If the tracks between Tupper Lake and Lake Placid are removed (as envisioned by state’s proposal), would ASR extend service from Old Forge to Tupper Lake? Do you see much demand for people taking the trail to Tupper? What kind of service do you envision?
Yes, in the event the state kills the tracks from Tupper Lake to Lake Placid, there are a myriad of vendors looking to create bundled destination packages to venues in Tupper Lake, with trains emanating from Utica and Old Forge. Although there’s no question Lake Placid is the choice destination of both New York State residents, as well as those nation-wide vacationers who would link to ASR via Amtrak’s national network of train routes, those same packaged entrepreneurs will make do with all the new services hitting Tupper Lake area (expanded Wild Ctr., expanded Woodsmen Days, Tin-Man, Condo functions, Next Stop Train Station, renovated downtown, increased boating venues, etc. ) In 25 years, Tupper Lake could be the next Lake Placid.
How many paying customers used the Lake Placid train last year? How many used the Old Forge train?
Approx. 16,000 customers used the Lake Placid/Saranac Lake train this season just ended, which is a slight increase over last year, and yet we started one month later this year on our “North End” because of logistic delays. The Utica to Old Forge (Thendara) route typically has about 58,000 customers per season.
If the train is extended to Tupper, how many additional customers do you anticipate? What if it were extended all the way to Lake Placid?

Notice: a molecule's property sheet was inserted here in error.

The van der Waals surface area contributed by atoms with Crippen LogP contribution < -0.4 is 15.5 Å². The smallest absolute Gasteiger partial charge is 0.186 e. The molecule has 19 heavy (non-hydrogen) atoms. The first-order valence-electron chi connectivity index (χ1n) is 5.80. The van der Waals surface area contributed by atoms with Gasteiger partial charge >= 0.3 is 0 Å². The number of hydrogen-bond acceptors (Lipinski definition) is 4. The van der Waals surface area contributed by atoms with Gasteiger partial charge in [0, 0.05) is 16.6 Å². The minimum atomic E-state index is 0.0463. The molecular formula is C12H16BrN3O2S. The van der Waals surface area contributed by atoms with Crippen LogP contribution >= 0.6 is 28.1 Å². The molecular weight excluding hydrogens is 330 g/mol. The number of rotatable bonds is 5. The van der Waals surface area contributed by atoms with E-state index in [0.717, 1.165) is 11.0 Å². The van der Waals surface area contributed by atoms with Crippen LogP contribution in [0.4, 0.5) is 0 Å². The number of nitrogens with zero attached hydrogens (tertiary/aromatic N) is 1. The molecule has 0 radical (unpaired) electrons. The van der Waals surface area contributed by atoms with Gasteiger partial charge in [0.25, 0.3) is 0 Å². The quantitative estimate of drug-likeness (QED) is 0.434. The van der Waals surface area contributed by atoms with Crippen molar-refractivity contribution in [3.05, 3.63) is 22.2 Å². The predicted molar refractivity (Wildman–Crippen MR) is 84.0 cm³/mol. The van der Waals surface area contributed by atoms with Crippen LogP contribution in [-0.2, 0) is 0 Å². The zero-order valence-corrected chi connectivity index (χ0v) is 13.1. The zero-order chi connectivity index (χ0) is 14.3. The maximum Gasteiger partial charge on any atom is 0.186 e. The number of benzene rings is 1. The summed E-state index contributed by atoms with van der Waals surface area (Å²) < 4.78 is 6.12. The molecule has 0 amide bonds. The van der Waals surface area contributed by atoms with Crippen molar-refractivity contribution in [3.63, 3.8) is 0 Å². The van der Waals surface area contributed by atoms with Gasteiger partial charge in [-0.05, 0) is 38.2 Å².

We would love to garner 200,000 riders from Utica to Tupper Lake, as the state projects, but that figure is probably more accurate only if we had Lake Placid as a final destination. Whereas the state projects 70,000 bike/hike enthusiasts, the utopian answer is the win-win scenario of Rails with Trails, which should bring 270,000 additional users.
Do you have anything you’d like to add about the state’s proposal, the state’s presentation, or anything at all about the debate over the rail corridor?
As to what is not brought up by the current proposals is the folly that bike riders or hikers will utilize these long stretches of uninhabited corridor, with no services available to the users, including the absence of cell phone service. Who will monitor the trail daily for people who break down on a 70 mile ride, not to mention the return trip after exhausting yourself on the way out. As a long time tandem bike enthusiast, we only do Century rides on rare occasions. The typical recreational ride is a leisurely 2 hours covering 25 miles, including a break. The longer isolated stretches would be for Iron Man candidates only, and I can’t see them spending big bucks with any vendors. When is the last time you saw bikers carrying shopping bags filled with merchant goods back to their bikes, the way train riders do?. Why not combine the best of both worlds?